Earl Grey - then death at midnight

UNLESS a last-ditch appeal wins a stay of execution, Suffolk-born John Elliott will tonight face the sentence which has hung over him for 16 years.Elliott, known to his family as "Jackie", has requested a last meal of Earl Grey tea and biscuits before he dies by lethal injection.

By Richard Cornwell

UNLESS a last-ditch appeal wins a stay of execution, Suffolk-born John Elliott will tonight face the sentence which has hung over him for 16 years.

Elliott, known to his family as "Jackie", has requested a last meal of Earl Grey tea and biscuits before he dies by lethal injection.

He will be moved from the Polunsky Unit at Livingston, Texas, to the Walls Unit at Huntsville during the day ready for his execution, which is scheduled for 6pm US time, midnight GMT.


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It will be watched by a handful of journalists, his sister, and relatives of 18-year-old Joyce Munguia, who he was convicted of raping and murdering in 1987.

Vigils will be held outside the prison by supporters of the Citizens' United for Alternatives to the Death Penalty and at Westminster Abbey in London by human rights organisations Amnesty International UK and Reprieve UK.

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The London vigil will take place from 5pm to midnight and campaigners will hold 16 lanterns to mark the 16 years that Elliot has been on death row.

Although time is running out supporters of Elliott, 42, who was born in Felixstowe and lived at the resort with his parents Robert – who was stationed at USAF Bentwaters airbase – and Dorothy, until he was four, were still hopeful.

Andie Lambe, of Reprieve, said: "We are still hopeful that a stay can be granted but as the time gets closer to the execution it becomes more and more difficult.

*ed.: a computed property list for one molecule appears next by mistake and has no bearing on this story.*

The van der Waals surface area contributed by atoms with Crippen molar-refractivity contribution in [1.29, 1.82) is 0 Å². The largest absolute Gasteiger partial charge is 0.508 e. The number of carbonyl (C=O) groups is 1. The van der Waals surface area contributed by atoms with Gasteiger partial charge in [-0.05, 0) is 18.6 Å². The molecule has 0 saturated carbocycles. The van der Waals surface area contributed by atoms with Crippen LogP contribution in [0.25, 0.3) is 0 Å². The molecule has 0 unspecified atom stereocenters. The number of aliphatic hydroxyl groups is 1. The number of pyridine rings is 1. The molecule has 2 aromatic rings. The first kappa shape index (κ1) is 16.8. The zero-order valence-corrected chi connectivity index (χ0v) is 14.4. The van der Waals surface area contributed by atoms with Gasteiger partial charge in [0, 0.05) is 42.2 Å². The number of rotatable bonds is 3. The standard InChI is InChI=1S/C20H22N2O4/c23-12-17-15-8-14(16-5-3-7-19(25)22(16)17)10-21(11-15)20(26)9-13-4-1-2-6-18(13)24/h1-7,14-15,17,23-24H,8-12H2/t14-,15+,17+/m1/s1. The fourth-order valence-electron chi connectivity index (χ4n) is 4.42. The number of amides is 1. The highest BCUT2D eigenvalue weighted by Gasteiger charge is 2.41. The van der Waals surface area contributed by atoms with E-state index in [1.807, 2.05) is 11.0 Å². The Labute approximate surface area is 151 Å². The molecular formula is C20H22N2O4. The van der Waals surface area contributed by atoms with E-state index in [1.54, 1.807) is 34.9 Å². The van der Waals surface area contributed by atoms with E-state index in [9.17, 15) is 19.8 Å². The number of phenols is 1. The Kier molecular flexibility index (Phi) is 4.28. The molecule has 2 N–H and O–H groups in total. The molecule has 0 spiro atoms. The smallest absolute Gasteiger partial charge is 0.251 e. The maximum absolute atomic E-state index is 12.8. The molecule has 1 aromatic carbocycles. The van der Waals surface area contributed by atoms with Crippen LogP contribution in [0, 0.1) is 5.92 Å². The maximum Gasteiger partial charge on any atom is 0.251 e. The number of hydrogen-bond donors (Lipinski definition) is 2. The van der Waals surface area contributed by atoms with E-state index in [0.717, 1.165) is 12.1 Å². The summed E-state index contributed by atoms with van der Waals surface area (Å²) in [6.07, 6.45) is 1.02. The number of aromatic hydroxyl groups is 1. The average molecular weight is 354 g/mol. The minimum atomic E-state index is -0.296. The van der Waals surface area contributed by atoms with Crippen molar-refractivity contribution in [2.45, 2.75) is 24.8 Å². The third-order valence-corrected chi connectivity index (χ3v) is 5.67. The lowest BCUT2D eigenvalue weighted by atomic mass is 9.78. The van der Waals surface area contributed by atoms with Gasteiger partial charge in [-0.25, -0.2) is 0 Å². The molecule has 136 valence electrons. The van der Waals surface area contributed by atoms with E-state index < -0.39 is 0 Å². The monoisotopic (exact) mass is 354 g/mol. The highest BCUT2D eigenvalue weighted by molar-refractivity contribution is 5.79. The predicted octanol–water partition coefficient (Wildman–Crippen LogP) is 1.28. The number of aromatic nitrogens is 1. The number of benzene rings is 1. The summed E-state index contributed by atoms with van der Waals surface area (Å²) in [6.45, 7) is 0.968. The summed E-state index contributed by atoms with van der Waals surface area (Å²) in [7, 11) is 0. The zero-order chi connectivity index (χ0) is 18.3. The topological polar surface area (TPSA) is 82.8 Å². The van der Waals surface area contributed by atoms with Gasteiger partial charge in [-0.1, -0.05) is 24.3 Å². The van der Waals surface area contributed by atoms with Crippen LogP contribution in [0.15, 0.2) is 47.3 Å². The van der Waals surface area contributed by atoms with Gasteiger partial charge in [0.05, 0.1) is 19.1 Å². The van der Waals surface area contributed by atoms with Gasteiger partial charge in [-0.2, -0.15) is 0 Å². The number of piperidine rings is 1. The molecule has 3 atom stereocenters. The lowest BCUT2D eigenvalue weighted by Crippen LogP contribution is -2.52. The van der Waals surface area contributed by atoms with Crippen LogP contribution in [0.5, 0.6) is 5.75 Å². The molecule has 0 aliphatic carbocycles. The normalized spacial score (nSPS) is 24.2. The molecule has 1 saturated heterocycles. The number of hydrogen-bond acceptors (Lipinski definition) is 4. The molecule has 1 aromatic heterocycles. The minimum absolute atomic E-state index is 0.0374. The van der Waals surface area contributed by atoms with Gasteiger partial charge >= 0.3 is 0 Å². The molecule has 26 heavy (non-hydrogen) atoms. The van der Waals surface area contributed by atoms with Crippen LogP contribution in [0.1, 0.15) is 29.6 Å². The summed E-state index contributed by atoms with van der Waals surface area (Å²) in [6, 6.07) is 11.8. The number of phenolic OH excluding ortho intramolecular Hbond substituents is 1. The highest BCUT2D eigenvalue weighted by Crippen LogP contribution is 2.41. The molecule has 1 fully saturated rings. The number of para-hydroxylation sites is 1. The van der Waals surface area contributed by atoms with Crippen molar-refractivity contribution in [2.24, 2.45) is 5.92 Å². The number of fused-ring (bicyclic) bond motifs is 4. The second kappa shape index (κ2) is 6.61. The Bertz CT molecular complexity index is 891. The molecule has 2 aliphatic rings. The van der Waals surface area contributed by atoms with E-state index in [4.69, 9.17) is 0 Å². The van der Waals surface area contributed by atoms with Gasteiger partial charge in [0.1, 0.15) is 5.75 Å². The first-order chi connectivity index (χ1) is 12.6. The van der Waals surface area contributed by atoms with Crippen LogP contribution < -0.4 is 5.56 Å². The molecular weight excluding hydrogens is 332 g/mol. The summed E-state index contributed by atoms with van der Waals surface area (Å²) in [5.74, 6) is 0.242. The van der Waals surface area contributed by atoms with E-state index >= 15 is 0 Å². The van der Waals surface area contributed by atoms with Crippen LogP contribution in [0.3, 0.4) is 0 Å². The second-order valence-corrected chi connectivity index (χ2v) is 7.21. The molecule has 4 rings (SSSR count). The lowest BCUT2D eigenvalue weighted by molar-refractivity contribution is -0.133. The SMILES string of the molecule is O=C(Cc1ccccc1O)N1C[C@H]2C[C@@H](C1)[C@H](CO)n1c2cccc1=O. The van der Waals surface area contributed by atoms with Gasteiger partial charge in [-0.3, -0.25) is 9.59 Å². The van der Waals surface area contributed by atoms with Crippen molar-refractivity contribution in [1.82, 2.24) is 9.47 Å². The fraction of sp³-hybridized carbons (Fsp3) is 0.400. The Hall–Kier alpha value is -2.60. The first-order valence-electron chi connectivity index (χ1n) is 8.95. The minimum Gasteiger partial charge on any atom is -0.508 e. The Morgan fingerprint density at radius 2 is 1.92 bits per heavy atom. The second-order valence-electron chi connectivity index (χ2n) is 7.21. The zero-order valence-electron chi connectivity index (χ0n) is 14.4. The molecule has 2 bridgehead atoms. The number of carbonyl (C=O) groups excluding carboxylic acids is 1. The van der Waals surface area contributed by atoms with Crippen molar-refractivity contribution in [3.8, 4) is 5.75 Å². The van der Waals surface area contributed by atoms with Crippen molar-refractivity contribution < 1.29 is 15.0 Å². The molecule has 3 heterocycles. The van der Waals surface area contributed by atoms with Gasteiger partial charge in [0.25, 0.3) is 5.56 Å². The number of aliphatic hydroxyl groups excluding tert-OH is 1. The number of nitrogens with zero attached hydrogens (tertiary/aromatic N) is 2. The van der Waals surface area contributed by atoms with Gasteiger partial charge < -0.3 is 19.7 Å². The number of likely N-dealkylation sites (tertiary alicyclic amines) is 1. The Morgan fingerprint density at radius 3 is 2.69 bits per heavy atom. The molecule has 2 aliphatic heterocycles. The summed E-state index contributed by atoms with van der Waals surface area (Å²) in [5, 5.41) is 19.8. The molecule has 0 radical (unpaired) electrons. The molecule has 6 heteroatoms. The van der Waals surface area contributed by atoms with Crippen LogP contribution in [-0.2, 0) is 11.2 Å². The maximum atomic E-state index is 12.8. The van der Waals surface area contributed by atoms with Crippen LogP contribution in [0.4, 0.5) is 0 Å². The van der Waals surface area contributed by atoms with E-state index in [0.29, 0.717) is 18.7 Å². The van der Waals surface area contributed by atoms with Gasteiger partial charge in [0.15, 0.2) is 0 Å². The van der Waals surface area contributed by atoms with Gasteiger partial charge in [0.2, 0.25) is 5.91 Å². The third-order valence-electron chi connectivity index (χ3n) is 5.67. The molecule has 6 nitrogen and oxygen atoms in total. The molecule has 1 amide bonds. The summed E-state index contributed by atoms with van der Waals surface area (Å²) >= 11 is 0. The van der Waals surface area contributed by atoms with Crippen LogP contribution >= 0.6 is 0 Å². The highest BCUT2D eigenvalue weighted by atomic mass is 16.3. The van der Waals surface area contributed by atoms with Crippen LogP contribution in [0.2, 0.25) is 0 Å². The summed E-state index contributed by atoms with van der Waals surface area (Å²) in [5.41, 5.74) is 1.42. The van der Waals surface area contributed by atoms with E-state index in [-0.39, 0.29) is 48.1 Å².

"We believe it is right that every bit of evidence should be heard before a death sentence should be passed and that this case deserves that – there is new evidence which needs to be examined."

The campaigners were dealt a major blow last night when a US court rejected requests by defence lawyers to allow crucial DNA testing.

They believe the testing of blood spattered on another suspect's shoes using forensic techniques which were not available in 1987 could prove Elliott's innocence or at least cast "serious doubt" on whether he was the murderer.

The Texas Pardons and Parole Board is still to make its recommendation on clemency and lawyers have the opportunity to make further appeals throughout today, right up to the US Supreme Court.

Elliott's UK lawyer, Hugh Southey, said: "Whether you are in favour or against the death penalty, any rational person would oppose the execution of any individual while such important questions remain unanswered."

"We have spoken to every one of the original jurors from Jackie's trial and every one of them has said explicitly that they want DNA testing in this case before the sentence is carried out.

"This case will go down to the final wire, but there are still good grounds for optimism."

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